A second step must be our willingness to do something. We must stop waiting for someone to ask us to do something; Jesus did not wait for an invitation to get involved. He saw people who were in need and he ministered to them where they were. We must be willing to step off the path of least resistance and make sacrifices in our lives out of compassion and solidarity with other members of God’s family. We must be like the Dalai Lama and be willing to speak up and speak out. We must refuse to buy into the silence. Abusers pray for our silence. Individual abusers pray for our silence. Systematic abusers pray for our silence. We must be willing to transform our silence into language and action. After all, isn’t this what Jesus did best. He constantly broke the silences that kept people hungry, thirsty, naked, estranged, sick, and imprisoned and he used his words and his actions to bring about change.
Each day, people, personal relationships, religious groups, and nations are being shattered through intrapersonal, interpersonal, and institutionalized acts of inhumanity. We are called to be agents of reconciliation; however, it is often hard to know where to begin. In the June newsletter, I offered this quote as a starting place, “If you want a better WORLD, Composed of better NATIONS, Inhabited by better STATES, Filled with better COUNTIES, Made up of better CITIES, Comprised of better NEIGHBORHOODS, Illuminated by better CHURCHES, Populated with better FAMILIES, Then you have to start by becoming a better PERSON.”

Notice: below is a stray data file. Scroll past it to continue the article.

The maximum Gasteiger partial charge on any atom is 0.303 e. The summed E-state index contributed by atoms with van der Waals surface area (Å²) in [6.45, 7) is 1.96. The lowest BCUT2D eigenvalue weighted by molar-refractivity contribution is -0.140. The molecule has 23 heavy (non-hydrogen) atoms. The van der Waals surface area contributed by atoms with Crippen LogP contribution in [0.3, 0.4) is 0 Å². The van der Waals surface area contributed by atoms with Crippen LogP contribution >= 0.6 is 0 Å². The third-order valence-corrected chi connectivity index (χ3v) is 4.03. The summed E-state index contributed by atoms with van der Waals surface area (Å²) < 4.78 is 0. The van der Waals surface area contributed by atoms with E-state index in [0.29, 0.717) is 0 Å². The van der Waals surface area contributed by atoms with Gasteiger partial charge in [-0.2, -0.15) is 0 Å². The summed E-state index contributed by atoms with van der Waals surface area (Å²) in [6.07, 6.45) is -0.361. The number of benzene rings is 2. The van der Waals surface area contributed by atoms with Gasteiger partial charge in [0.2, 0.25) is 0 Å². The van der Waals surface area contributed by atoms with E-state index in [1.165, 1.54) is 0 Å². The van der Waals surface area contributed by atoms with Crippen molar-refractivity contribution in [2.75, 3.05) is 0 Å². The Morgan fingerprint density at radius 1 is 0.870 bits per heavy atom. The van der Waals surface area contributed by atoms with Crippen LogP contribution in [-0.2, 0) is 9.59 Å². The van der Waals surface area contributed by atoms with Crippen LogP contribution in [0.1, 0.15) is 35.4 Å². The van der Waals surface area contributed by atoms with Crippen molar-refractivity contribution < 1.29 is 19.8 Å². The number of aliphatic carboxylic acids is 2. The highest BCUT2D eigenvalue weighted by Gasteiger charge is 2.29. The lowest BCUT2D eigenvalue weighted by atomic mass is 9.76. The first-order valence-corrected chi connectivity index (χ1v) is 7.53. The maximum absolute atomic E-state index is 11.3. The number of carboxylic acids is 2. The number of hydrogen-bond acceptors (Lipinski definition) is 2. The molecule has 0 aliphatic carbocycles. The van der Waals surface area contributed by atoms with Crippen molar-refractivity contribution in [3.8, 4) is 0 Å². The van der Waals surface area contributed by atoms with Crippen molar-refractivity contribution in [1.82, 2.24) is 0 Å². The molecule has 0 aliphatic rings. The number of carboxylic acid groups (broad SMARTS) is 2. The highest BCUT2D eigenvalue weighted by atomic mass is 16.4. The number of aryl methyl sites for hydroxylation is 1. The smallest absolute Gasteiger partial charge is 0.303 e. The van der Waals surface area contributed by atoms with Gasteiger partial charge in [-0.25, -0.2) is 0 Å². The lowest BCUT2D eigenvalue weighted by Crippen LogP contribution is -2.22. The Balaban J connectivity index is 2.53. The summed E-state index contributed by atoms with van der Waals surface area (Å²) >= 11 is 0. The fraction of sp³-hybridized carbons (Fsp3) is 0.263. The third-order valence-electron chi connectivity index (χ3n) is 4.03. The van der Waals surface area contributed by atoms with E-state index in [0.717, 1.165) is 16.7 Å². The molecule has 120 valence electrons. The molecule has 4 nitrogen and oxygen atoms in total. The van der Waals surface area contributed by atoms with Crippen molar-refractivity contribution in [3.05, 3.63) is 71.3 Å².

For me, one of the most significant aspects of the relationship between religious and spiritual institutions and the public is the intentionality of the interactions. Are our institutions teaching others how to walk the path of least resistance and contributing to the maintenance of the status quo in society? Or are we as spiritual leaders being intentional about creating opportunities for people from diverse groups to build bridges and open lines of communication. Are we intentional about our efforts to expose people to different truths, different realities, and different experiences of life? Are we intentional about speaking out publicly about legislation that privileges one group over another? Are we intentional about letting everything we do be about building monuments of peace, monuments of love, and monuments of justice?